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  8. #8
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    Quote Originally Posted by mahgnillig View Post
    50t in the rear, 28t oval in the front here, no regrets. Someone recently asked Ibis about putting a smaller chainring on, and whether it would affect the suspension tune. Their reply was that the difference would be pretty much unnoticeable to most people. Other brands may be different though...

    Sent from my SM-T800 using Tapatalk
    I rode an HD3 for two years with various crank lengths and chainrings. It definitely performed better for me with a 30t chainring rather than a 28t. But like you said, YMMV

  9. #9
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    I'm curious why you change crank length. I'm 5'7" and have been using 175s on my mountain bikes since the mid eighties. I'm old. My thought was longer lenght more power mashing up stuff My buddy 6'2" switched to 170s says he climbs way better on shorter cranks. I'm going to give 165s a shot . I'm on a 30-50 now can't go any smaller on my Calling. I need all the help I can get go up steep stuff.
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  10. #10
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    Quote Originally Posted by movingmountain View Post
    I'm curious why you change crank length. I'm 5'7" and have been using 175s on my mountain bikes since the mid eighties. I'm old. My thought was longer lenght more power mashing up stuff My buddy 6'2" switched to 170s says he climbs way better on shorter cranks. I'm going to give 165s a shot . I'm on a 30-50 now can't go any smaller on my Calling. I need all the help I can get go up steep stuff.
    For me it was a knee issue. The longer the crank arms, the more acute an angle your knee is at the top of the stroke, the more pressure it puts on the joint. I was getting knee pain in my chronically unhappy left knee after buying a new bike that had 175mm cranks (my old bike had 170mm and was less of a problem). After switching the cranks on the new bike to 165mm, the knee pain after riding all but stopped. Other people switch due to hip problems or other alignment issues, but for me it was the knee.

    If you are having issues with not having low enough gearing, an oval chainring might also help. It puts the long side of the oval on the part of the pedal stroke where your legs naturally have the most power and the short side of the oval where you have the least power. It's not a magical solution, but it helps a bit.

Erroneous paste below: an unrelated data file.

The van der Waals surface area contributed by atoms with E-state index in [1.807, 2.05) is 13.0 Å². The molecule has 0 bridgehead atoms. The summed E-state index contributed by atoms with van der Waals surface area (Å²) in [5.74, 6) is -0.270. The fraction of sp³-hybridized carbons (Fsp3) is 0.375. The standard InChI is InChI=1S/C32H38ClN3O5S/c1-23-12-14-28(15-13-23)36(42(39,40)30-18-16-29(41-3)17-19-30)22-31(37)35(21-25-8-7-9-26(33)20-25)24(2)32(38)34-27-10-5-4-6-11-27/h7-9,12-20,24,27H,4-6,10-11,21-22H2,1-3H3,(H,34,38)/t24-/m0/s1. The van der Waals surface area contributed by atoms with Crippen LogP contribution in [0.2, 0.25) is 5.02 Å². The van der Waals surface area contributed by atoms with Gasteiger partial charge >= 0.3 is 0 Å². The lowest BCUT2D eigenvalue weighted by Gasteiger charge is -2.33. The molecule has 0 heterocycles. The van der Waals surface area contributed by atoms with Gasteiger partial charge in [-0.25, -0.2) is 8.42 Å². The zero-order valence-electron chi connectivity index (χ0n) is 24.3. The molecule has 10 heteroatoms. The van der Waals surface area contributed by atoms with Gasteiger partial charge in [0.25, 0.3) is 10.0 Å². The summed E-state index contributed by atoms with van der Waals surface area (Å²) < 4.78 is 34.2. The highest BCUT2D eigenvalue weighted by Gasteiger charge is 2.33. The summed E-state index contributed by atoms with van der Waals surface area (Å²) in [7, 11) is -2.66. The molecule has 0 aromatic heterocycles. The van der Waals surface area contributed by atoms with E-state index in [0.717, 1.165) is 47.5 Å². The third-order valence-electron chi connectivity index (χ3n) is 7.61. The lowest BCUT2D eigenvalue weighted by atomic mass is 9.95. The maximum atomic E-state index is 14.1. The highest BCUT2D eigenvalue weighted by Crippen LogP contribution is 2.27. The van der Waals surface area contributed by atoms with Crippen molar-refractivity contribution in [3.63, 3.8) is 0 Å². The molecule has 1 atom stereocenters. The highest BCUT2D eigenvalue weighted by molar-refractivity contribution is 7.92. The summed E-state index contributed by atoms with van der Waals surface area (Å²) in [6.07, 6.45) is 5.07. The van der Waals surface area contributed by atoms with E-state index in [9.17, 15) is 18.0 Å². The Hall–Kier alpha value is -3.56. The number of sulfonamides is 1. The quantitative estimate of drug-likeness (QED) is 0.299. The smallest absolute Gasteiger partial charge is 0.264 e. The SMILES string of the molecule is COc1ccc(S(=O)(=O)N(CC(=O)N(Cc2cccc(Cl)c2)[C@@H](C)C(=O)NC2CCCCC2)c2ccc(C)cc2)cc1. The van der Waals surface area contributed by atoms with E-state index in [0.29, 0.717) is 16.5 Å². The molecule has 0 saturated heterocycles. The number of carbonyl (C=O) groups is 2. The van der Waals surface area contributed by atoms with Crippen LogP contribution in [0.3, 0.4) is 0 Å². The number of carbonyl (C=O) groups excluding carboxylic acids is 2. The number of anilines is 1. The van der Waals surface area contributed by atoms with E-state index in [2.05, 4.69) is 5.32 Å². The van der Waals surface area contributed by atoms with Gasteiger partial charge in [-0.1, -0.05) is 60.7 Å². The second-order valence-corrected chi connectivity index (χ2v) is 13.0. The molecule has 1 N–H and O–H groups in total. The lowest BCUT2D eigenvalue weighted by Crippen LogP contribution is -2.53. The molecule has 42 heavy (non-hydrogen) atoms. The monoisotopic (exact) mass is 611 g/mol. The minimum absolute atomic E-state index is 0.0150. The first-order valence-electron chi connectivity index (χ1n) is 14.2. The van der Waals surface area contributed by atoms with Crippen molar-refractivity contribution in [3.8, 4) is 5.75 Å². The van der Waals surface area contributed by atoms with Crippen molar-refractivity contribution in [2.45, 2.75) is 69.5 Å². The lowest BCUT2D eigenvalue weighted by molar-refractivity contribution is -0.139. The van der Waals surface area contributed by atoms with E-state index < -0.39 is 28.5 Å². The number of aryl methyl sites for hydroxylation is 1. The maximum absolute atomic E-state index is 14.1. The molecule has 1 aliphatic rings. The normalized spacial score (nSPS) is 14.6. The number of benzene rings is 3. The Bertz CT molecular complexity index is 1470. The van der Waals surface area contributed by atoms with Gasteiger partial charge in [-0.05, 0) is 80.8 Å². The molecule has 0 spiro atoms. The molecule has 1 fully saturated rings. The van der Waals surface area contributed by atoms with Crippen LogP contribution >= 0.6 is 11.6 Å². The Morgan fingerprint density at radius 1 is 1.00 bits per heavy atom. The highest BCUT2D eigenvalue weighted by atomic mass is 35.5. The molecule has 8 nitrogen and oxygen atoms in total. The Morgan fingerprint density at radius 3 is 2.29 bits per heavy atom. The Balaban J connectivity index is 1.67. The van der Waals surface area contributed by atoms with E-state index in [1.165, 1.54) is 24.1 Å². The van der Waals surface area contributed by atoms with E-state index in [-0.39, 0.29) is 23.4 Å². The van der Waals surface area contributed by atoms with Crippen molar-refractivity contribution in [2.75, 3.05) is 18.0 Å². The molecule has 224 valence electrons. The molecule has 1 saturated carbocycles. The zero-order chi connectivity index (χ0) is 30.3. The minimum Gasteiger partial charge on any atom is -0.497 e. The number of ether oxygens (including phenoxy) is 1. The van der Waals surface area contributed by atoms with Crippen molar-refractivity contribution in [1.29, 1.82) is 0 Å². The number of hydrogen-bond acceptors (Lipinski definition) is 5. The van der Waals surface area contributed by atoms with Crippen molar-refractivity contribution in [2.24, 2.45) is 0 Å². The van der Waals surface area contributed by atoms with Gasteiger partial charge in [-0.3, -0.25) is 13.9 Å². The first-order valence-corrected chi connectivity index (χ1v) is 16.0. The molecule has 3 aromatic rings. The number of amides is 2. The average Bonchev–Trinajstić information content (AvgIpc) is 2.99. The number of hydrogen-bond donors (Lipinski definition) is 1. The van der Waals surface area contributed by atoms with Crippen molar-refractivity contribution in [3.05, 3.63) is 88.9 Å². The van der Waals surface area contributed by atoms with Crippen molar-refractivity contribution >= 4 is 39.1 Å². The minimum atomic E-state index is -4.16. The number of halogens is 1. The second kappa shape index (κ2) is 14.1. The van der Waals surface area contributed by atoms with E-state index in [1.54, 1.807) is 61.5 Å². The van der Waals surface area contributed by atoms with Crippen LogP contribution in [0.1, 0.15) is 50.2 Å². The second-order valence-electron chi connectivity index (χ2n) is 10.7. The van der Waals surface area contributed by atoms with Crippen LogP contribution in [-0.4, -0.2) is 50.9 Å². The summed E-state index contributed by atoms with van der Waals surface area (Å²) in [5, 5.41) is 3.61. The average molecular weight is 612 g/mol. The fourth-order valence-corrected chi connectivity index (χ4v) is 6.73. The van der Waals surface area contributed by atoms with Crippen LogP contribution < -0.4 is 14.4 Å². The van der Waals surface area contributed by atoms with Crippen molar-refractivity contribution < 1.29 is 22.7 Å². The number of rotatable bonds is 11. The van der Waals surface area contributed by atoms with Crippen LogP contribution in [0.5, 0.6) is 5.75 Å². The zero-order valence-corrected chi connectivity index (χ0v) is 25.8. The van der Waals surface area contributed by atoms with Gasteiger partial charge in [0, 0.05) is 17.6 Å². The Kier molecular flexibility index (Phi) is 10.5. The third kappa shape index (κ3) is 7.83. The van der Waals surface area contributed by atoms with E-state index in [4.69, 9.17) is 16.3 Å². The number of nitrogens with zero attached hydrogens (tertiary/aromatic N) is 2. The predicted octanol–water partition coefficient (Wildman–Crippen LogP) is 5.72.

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  11. #11
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    Quote Originally Posted by movingmountain View Post
    I'm curious why you change crank length. I'm 5'7" and have been using 175s on my mountain bikes since the mid eighties. I'm old. My thought was longer lenght more power mashing up stuff My buddy 6'2" switched to 170s says he climbs way better on shorter cranks. I'm going to give 165s a shot . I'm on a 30-50 now can't go any smaller on my Calling. I need all the help I can get go up steep stuff.
    Because I was still getting arch pain from my foot being too far forward. I have a flat arch in my left foot, and I wear orthodics to keep them from not stabilizing. Riding on cranks that are too long for me (I'm 5'4"), really didn't feel good, especially since I'm jumping and the like.

    For me, I've found I can climb better and even faster with shorter cranks. It's been a series of experimenting, and if it keeps me riding, I don't care

  12. #12
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    Quote Originally Posted by movingmountain View Post
    I'm curious why you change crank length. I'm 5'7" and have been using 175s on my mountain bikes since the mid eighties. I'm old. My thought was longer lenght more power mashing up stuff My buddy 6'2" switched to 170s says he climbs way better on shorter cranks. I'm going to give 165s a shot . I'm on a 30-50 now can't go any smaller on my Calling. I need all the help I can get go up steep stuff.
    Power *for most people* doesn't vary much from about 140mm to 180mm cranks. It drops off above and below. If you're very bored you can read up on it at Mountain Flyer (issue from maybe 6 months ago, article by Mike McCalla).